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Thread: Annealing steel

  1. #11
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    Great, I'll give it a try.

  2. #12
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    Quote Originally Posted by JoshEarl View Post
    I recently forged a blade out of O1, and once it was ground I was unable to drill the hole in the tang.
    What I generally do is to punch the holes at red heat with a pritchel. It is the traditional way in the cutlery industry - holes were rarely drilled in the old days before stamped out blanks and stock removal - just look at the dot (pivot) holes of old Sheffield razors.
    If you use a pritchel with a flat, round end of about the right diameter rather than a pointed one, you can start the punching on the face of the anvil before moving over the pritchel hole. This will punch out a little disk, distorting the surrounding tang less than if you simply poke a hole through with a pointed pritchel.
    I hope this is of some use. If I have just taught your granny to suck eggs then I apologize.

    Duncan.

  3. #13
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    Duncan,

    I'd like to try that, actually. I tried to use a punch from Home Depot, and it just bent.

    The trouble is that I don't use vintage-style pivots, so a precise hole is desirable.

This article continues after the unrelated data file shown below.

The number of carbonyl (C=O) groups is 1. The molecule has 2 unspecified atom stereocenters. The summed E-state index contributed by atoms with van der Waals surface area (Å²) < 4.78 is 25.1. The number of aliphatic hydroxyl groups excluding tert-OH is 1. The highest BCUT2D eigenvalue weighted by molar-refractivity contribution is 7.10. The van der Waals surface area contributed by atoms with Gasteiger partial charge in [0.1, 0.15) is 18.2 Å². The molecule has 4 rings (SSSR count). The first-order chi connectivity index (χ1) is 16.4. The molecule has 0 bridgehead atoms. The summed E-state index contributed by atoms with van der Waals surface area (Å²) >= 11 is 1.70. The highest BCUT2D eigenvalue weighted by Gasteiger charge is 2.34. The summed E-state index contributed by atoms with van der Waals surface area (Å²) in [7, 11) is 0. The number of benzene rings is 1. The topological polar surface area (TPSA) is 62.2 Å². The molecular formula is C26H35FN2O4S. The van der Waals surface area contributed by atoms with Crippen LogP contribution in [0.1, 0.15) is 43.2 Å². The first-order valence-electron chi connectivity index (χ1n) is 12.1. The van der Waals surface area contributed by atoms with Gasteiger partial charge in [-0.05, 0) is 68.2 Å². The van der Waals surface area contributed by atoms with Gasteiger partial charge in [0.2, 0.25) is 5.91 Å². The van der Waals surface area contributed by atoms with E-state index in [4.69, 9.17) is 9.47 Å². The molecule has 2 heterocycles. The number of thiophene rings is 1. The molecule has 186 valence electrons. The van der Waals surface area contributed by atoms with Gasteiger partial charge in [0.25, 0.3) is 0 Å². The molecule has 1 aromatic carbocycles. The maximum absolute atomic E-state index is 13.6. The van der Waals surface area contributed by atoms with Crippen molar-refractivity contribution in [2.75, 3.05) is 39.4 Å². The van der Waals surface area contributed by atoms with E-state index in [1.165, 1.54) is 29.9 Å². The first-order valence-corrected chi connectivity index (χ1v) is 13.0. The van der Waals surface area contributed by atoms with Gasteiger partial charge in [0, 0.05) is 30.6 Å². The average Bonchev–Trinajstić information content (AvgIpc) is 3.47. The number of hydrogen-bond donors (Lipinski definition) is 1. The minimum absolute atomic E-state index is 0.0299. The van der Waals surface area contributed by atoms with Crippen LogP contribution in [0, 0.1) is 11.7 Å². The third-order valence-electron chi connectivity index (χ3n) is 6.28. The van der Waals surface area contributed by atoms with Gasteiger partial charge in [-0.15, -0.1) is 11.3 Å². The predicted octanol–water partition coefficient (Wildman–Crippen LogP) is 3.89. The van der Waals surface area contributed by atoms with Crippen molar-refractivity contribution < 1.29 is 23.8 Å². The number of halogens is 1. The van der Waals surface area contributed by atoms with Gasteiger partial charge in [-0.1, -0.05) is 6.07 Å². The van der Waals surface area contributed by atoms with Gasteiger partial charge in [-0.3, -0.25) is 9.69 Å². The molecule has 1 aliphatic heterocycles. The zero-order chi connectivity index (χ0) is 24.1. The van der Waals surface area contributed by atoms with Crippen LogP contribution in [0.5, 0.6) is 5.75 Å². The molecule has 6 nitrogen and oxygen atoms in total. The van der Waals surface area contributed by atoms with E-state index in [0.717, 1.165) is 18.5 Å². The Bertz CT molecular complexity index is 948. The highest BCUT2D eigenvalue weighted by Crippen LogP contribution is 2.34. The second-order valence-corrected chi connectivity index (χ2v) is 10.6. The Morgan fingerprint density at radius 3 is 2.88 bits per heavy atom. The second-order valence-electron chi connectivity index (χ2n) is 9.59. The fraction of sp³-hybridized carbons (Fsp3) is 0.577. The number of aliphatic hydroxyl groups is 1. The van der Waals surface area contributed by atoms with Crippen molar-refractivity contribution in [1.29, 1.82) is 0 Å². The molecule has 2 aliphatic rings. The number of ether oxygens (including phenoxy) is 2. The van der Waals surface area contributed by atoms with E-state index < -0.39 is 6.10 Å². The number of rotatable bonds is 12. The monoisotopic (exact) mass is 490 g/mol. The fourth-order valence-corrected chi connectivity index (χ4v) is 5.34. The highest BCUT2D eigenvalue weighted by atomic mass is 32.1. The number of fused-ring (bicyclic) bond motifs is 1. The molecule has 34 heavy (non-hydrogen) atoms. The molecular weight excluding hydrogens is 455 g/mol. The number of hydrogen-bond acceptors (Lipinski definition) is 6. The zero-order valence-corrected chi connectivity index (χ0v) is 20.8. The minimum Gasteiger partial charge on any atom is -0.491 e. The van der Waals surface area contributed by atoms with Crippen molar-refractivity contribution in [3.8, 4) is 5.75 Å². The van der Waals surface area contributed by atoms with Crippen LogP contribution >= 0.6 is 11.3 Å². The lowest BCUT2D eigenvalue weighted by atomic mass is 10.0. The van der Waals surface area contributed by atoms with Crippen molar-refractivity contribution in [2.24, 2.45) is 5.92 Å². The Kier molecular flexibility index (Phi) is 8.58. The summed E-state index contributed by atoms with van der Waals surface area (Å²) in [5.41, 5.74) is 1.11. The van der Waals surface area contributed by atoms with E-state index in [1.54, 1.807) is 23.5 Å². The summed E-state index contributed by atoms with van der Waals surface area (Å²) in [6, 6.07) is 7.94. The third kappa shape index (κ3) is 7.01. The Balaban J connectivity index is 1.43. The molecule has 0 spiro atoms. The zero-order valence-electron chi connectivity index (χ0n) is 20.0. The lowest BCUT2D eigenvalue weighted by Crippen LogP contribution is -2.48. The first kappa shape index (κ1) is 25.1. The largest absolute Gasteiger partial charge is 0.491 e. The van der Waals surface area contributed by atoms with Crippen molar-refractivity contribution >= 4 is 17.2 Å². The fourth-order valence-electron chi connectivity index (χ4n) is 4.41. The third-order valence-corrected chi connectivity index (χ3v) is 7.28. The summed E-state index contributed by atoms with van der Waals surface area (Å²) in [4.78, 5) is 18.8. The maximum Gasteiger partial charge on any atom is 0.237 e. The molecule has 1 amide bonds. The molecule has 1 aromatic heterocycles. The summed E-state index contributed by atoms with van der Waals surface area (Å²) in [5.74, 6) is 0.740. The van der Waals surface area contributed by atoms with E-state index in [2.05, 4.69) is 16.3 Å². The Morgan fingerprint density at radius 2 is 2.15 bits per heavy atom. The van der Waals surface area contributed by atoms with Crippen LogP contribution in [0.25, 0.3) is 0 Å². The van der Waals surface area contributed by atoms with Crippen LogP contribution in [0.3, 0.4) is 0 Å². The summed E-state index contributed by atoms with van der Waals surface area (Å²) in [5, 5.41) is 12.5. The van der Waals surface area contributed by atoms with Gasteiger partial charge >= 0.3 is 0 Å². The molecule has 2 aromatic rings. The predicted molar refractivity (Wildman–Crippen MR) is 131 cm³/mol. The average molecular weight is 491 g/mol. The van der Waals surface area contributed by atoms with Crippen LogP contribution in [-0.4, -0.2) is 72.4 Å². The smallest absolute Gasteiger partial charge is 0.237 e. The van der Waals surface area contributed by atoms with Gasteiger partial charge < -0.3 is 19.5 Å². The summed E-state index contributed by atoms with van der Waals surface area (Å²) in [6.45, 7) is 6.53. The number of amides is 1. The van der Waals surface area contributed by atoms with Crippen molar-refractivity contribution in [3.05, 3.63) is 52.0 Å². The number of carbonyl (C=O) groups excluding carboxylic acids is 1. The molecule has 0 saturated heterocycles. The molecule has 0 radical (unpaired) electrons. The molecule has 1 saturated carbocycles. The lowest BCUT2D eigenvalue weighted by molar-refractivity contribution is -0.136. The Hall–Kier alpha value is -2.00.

Does the tang get bent at all when you do it this way?

    Josh

  4. #14
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    Quote Originally Posted by JoshEarl View Post
    Duncan,

    I'd like to try that, actually. I tried to use a punch from Home Depot, and it just bent.

    The trouble is that I don't use vintage-style pivots, so a precise hole is desirable.

    Does the tang get bent at all when you do it this way?

    Josh
    Forge your own pritchels from old car coil springs then harden & temper them. Cheaper & better than shop rubbish. Make them fairly long & you will keep your fingers away from the red hot steel.

    Yes, punching distorts the tang. Tapping in the pritchel from the other side after the hole is formed evens up the hole and straightens the tang to some degree. You then just flatten the tang on the face of the anvil. If you punch the dot hole dead centrally in the tang then you should not get too much curling up or down of the tang (as opposed to the side-to side bending which is just hammered flat) using the "punch out a disk" method.

    If you require a precise hole, it might be worth considering punching it undersize then drilling or reaming it.

    Good luck,

    Duncan.

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  6. #15
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    Good idea Duncan. Some of the pins being used are 0.062 inch and that's a small hole to punch. Since the material being work is hot anyhow, any deformation is easily corrected.

    Another method, if you have a heat treatment oven, is to do a subcritical anneal. Get the blade up to 1300 F and hold it for two hours, then let cool slowly. This will spherodize the carbides and while slightly harder than a complete annealing, the material will act like free machining steel and be much easier to drill.

    O-1 can air harden. Look around the working shop for air blasts from the furnace that warms the building or a fan that's moving air. That may be all it takes to put a piece into the hard-enough-to-be-a-PITA to drill stage.

    It's all a grand experiment to find a way to play with fire...

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